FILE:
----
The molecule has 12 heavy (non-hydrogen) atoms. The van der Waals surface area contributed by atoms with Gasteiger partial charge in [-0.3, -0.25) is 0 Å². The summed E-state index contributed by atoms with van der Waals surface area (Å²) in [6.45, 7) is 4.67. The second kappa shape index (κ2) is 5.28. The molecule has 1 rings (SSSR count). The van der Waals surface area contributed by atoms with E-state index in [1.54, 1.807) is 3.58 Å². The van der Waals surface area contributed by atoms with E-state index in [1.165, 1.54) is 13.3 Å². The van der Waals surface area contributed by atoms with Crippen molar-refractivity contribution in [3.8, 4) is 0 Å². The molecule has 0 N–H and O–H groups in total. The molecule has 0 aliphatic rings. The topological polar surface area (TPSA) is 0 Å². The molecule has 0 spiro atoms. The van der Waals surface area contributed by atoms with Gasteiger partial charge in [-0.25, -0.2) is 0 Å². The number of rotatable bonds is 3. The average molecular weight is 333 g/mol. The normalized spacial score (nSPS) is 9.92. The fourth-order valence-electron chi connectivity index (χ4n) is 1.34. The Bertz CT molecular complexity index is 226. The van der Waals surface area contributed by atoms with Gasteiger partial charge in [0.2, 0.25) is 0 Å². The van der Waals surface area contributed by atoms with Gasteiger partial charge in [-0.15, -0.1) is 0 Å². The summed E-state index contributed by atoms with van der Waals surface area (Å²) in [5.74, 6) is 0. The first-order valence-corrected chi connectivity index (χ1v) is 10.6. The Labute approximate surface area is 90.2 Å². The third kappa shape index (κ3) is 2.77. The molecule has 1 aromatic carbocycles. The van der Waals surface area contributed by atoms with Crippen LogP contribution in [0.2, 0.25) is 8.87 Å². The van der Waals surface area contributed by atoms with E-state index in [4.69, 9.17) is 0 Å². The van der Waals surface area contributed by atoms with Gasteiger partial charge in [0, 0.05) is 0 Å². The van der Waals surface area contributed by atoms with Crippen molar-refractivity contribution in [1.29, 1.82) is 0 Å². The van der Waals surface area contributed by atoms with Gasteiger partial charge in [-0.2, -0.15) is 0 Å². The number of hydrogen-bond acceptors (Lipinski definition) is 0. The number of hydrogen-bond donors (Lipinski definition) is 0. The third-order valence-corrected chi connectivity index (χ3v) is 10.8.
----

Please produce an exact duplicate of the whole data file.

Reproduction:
The molecule has 12 heavy (non-hydrogen) atoms. The van der Waals surface area contributed by atoms with Gasteiger partial charge in [-0.3, -0.25) is 0 Å². The summed E-state index contributed by atoms with van der Waals surface area (Å²) in [6.45, 7) is 4.67. The second kappa shape index (κ2) is 5.28. The molecule has 1 rings (SSSR count). The van der Waals surface area contributed by atoms with E-state index in [1.54, 1.807) is 3.58 Å². The van der Waals surface area contributed by atoms with E-state index in [1.165, 1.54) is 13.3 Å². The van der Waals surface area contributed by atoms with Crippen molar-refractivity contribution in [3.8, 4) is 0 Å². The molecule has 0 N–H and O–H groups in total. The molecule has 0 aliphatic rings. The topological polar surface area (TPSA) is 0 Å². The molecule has 0 spiro atoms. The van der Waals surface area contributed by atoms with Gasteiger partial charge in [-0.25, -0.2) is 0 Å². The number of rotatable bonds is 3. The average molecular weight is 333 g/mol. The normalized spacial score (nSPS) is 9.92. The fourth-order valence-electron chi connectivity index (χ4n) is 1.34. The Bertz CT molecular complexity index is 226. The van der Waals surface area contributed by atoms with Gasteiger partial charge in [0.2, 0.25) is 0 Å². The van der Waals surface area contributed by atoms with Gasteiger partial charge in [-0.15, -0.1) is 0 Å². The summed E-state index contributed by atoms with van der Waals surface area (Å²) in [5.74, 6) is 0. The first-order valence-corrected chi connectivity index (χ1v) is 10.6. The Labute approximate surface area is 90.2 Å². The third kappa shape index (κ3) is 2.77. The molecule has 1 aromatic carbocycles. The van der Waals surface area contributed by atoms with Crippen LogP contribution in [0.2, 0.25) is 8.87 Å². The van der Waals surface area contributed by atoms with E-state index in [4.69, 9.17) is 0 Å². The van der Waals surface area contributed by atoms with Gasteiger partial charge in [0, 0.05) is 0 Å². The van der Waals surface area contributed by atoms with Crippen molar-refractivity contribution in [1.29, 1.82) is 0 Å². The van der Waals surface area contributed by atoms with Gasteiger partial charge in [-0.2, -0.15) is 0 Å². The number of hydrogen-bond acceptors (Lipinski definition) is 0. The number of hydrogen-bond donors (Lipinski definition) is 0. The third-order valence-corrected chi connectivity index (χ3v) is 10.8.